RB Leipzig coach Julian Nagelsmann admits he feels sorry for Liverpool counterpart Jurgen Klopp in the wake of their woeful recent results.
However, he believes his compatriot remains happy with the general situation at Anfield and would not be tempted by the soon-to-be-vacant Germany job after Joachim Low announced he was quitting after this summer’s European Championship.
“Frankly I don’t really care right now who will be the national coach so I don’t want to answer that,” said Nagelsmann, immediately ruling himself out of the running, ahead of the Champions League last-16 second leg tie in which his side trail 2-0 to the Reds.
“Klopp is an exceptional coach but I think Liverpool and Jurgen Klopp are content with their partnership.”
Liverpool have lost their last six matches at Anfield – so it may be an advantage their ‘home’ game is being played in Budapest due to coronavirus restrictions – and have taken 12 points from the last 42 in the Premier League.
European football offers Klopp’s side some respite but Leipzig, who have won eight of their last nine – with the first leg defeat the only blemish – will not make it easy for them.
“I feel for Liverpool and Jurgen especially when you are used to being successful and everything which comes into it with the emotions, the title,” added Nagelsmann.
“And then there is a period that is hard to come through but the players and coach are too good and they will get out of it.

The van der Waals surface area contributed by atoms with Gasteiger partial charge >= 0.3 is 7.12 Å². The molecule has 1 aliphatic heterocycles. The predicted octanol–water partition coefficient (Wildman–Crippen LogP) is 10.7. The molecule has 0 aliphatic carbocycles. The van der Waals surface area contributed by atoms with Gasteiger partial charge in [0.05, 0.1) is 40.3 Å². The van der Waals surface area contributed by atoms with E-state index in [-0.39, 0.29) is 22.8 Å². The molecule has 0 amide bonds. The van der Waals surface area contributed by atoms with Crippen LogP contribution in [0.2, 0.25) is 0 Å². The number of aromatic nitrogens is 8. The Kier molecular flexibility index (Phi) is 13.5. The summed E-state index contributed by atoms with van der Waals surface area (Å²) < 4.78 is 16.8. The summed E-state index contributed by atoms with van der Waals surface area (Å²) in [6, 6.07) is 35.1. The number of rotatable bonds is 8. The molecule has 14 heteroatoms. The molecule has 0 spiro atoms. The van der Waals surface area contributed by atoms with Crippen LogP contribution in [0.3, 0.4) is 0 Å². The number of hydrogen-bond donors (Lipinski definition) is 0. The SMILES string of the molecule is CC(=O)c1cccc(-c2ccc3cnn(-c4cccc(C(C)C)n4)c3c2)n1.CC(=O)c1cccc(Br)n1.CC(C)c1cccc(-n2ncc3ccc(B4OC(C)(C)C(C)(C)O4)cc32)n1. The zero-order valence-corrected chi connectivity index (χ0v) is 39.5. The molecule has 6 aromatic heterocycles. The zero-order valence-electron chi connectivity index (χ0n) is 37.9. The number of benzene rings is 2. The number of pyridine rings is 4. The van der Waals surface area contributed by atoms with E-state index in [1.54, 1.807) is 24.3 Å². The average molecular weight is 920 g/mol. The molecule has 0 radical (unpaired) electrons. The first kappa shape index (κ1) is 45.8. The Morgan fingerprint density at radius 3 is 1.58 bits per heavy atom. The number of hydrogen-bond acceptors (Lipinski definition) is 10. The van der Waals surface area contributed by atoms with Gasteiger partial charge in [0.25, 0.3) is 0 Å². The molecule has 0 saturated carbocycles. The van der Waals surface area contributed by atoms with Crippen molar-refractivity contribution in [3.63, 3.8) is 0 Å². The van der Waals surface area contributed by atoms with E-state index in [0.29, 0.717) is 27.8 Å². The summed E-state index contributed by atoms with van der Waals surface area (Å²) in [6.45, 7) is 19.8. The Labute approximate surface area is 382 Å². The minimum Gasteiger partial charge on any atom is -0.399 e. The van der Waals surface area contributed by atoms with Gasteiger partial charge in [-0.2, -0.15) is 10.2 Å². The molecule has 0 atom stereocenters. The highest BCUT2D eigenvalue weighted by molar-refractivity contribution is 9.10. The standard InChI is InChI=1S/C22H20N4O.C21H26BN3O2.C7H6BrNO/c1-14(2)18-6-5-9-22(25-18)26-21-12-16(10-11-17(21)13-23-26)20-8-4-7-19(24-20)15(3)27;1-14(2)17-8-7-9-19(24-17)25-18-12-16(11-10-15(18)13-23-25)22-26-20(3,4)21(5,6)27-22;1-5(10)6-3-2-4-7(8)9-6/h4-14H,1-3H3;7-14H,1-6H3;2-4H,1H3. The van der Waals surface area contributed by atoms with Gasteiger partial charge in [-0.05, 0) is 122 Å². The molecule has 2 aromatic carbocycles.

“This is a difficult phase for the team but they are still a world-class team, it is one of the top world-class coaches.
“Klopp said this weekend it was his worst period as a coach but he has already mastered some crises and they still have a chance to win the match.
“There are a lot of details coming together which sometimes means you go down a little bit and you can’t win the matches.
“We have the necessary respect for them as we lost the first game and we will do everything we can not to lose the second leg.”
Despite being 2-0 down, Leipzig, just two points behind reigning European champions Bayern Munich in second place in the Bundesliga, still pose a considerable threat.
They were semi-finalists last season, having beaten Atletico Madrid in the last eight, and Nagelsmann does not feel the need to create a great comebacks narrative.
“It’s not a topic at all. We don’t prepare any analytical or motivational videos because those matches don’t have any influence on our own match,” he said.
“All the boys know crazy moments can happen, it can happen that teams make up a few goals.
“We have to take a bit of risk tomorrow. If we want to advance, we have to score three goals. Maybe it could be extra-time and penalties?
“We have to attack in order to make up those two goals without being too naive and opening the whole defence.”